I received a free sample of Bitterleaf Teas’ 2017 In Bloom with a recent order and will likely be ordering a sample of the 2017 Midas Touch to try out as well, so expect to see reviews of more Jingmai teas in the not too distant future. Those are of course different vintage than Jingmai LOVE, but I’m interested to see how they compare nonetheless.
Flavors: Astringent, Cream, Green
Not on the website yet, but its the same as last years, a blend of different sized trees from Jingmai, same trees as the 2008 maocha.
Perfect example of puerh je ne sais quois. It has young floral character but balanced with a depth of flavour helping keep it in the neutral zone. Soft and welcoming, lacking the sweet juice of the 2008 but I can taste some of the elements of the fruitiness that the older sheng has.
Really quite nice, I love it when tea has that something you cant put your finger on, but like.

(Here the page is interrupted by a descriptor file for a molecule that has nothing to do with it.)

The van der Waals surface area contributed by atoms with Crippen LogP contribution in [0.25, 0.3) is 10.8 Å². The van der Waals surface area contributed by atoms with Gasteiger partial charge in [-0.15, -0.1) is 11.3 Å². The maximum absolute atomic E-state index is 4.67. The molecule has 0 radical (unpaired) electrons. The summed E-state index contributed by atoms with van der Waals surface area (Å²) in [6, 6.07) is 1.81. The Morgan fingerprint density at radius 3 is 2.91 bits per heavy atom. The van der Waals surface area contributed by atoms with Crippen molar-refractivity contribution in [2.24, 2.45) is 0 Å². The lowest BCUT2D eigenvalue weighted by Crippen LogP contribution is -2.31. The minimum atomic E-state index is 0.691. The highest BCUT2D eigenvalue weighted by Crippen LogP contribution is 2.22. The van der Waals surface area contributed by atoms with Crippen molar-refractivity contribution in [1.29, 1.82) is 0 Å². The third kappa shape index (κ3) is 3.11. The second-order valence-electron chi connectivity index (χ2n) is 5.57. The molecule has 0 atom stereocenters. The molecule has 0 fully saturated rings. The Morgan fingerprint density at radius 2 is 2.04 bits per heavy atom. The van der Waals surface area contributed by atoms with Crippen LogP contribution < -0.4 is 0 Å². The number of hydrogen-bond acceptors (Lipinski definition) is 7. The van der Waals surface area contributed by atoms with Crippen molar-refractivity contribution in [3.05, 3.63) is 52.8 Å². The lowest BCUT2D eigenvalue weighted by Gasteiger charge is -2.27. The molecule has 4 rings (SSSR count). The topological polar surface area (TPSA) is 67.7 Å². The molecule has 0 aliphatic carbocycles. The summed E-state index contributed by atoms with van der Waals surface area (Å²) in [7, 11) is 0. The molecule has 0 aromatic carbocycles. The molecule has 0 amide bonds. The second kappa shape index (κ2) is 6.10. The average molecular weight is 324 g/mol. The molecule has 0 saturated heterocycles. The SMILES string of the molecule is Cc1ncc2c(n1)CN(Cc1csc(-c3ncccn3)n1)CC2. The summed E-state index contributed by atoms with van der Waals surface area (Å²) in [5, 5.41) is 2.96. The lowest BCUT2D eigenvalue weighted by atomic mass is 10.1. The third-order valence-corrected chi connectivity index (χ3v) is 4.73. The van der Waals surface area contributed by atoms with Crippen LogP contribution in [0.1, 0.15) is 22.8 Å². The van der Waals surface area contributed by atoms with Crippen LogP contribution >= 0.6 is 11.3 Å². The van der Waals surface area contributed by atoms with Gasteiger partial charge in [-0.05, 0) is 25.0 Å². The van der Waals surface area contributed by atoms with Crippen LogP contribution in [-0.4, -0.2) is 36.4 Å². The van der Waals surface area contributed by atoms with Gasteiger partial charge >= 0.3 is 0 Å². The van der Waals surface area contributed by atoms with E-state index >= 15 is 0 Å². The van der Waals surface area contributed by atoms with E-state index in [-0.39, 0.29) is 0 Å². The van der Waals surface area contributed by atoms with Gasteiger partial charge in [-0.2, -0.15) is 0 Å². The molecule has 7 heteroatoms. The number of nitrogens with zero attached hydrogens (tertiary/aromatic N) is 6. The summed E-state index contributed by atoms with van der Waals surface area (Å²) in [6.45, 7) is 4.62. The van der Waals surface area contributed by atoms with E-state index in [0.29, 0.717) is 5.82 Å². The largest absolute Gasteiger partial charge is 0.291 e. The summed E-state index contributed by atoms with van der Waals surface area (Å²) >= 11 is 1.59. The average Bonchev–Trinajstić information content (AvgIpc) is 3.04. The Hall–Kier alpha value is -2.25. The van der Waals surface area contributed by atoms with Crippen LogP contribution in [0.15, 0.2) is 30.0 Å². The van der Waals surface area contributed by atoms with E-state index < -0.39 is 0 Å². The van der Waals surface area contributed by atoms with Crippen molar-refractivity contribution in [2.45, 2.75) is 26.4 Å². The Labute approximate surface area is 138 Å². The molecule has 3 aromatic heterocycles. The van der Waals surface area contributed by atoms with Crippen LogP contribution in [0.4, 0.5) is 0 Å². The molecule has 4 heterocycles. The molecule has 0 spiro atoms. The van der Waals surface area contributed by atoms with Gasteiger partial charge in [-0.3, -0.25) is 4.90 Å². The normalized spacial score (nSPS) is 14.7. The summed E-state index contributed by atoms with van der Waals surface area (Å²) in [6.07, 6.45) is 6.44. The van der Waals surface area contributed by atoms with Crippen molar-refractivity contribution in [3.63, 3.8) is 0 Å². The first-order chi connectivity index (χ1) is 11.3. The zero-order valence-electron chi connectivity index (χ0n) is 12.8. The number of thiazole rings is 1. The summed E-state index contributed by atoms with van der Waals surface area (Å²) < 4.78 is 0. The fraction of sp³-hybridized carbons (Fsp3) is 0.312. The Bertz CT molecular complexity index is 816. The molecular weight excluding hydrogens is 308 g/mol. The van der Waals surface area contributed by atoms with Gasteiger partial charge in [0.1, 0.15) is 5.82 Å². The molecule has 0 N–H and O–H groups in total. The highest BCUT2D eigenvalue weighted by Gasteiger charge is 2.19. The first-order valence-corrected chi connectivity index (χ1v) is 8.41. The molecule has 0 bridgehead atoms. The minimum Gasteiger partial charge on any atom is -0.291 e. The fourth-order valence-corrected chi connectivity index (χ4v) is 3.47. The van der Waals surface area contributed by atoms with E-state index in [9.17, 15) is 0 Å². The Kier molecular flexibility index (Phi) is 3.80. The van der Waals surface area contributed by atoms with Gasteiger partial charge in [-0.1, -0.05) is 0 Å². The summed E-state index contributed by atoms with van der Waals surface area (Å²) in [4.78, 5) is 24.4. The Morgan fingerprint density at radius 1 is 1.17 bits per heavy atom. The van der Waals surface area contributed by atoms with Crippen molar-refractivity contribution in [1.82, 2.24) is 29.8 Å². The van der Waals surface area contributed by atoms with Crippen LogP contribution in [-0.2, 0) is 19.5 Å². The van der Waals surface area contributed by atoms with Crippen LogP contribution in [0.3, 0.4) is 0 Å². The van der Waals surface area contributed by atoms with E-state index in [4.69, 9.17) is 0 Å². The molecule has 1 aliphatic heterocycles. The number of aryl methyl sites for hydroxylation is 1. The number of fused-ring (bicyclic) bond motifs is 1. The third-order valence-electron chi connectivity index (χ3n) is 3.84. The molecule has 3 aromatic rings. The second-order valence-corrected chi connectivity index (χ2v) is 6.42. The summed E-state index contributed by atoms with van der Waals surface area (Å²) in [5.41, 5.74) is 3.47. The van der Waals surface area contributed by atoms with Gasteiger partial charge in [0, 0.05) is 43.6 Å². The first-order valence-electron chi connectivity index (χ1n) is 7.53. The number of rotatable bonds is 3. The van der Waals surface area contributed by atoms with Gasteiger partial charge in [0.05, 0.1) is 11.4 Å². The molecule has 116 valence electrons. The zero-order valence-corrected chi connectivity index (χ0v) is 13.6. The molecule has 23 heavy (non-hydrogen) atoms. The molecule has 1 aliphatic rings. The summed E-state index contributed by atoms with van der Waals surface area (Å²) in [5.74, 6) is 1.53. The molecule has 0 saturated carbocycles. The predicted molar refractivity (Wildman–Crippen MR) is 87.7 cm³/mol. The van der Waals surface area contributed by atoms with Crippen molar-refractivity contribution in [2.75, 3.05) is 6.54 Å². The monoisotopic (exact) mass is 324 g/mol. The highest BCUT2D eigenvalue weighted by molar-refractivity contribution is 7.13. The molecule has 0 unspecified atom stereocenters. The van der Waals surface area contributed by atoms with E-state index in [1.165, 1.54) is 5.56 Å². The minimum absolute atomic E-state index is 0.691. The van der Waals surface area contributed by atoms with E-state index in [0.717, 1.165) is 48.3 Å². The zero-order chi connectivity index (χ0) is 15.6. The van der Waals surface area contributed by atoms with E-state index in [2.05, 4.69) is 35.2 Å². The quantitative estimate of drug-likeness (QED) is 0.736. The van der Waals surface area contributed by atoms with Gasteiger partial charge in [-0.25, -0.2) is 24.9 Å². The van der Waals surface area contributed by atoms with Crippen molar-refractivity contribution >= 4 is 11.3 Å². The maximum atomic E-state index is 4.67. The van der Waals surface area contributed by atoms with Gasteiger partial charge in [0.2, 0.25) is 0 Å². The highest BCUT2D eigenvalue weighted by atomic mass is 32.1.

Also i noticed different flavours being extracted when brewing at different temps, the joy of drinking blended tea. It is less forgiving than the 2008 though, as to be expected from the younger leaf.
edit* Warning – creates earworms of a well known 80s midnight star track
its back in stock. I am so happy.
This is, for me, the kind of time when the puerh gods are at peace & the flavour planets align. The huigan combines in my throat, mouth & head to form a wondrous taste. I mean seriously, this stuff has returning fruit game.
This is a perfect example of how sheng can taste once in the mouth, and then transform into something else a few minutes later. It is really soft & juicy, forgiving, even a hint of smoke or tobacco (and I hate that profile usually) but balanced in such a way it makes them all work.
I am grateful to a bad pasty for sharing a sample with me in the first place, and I would also like to thank the fact it was out of stock when I went to buy some after said sample, which caused a great low that made this high even higher -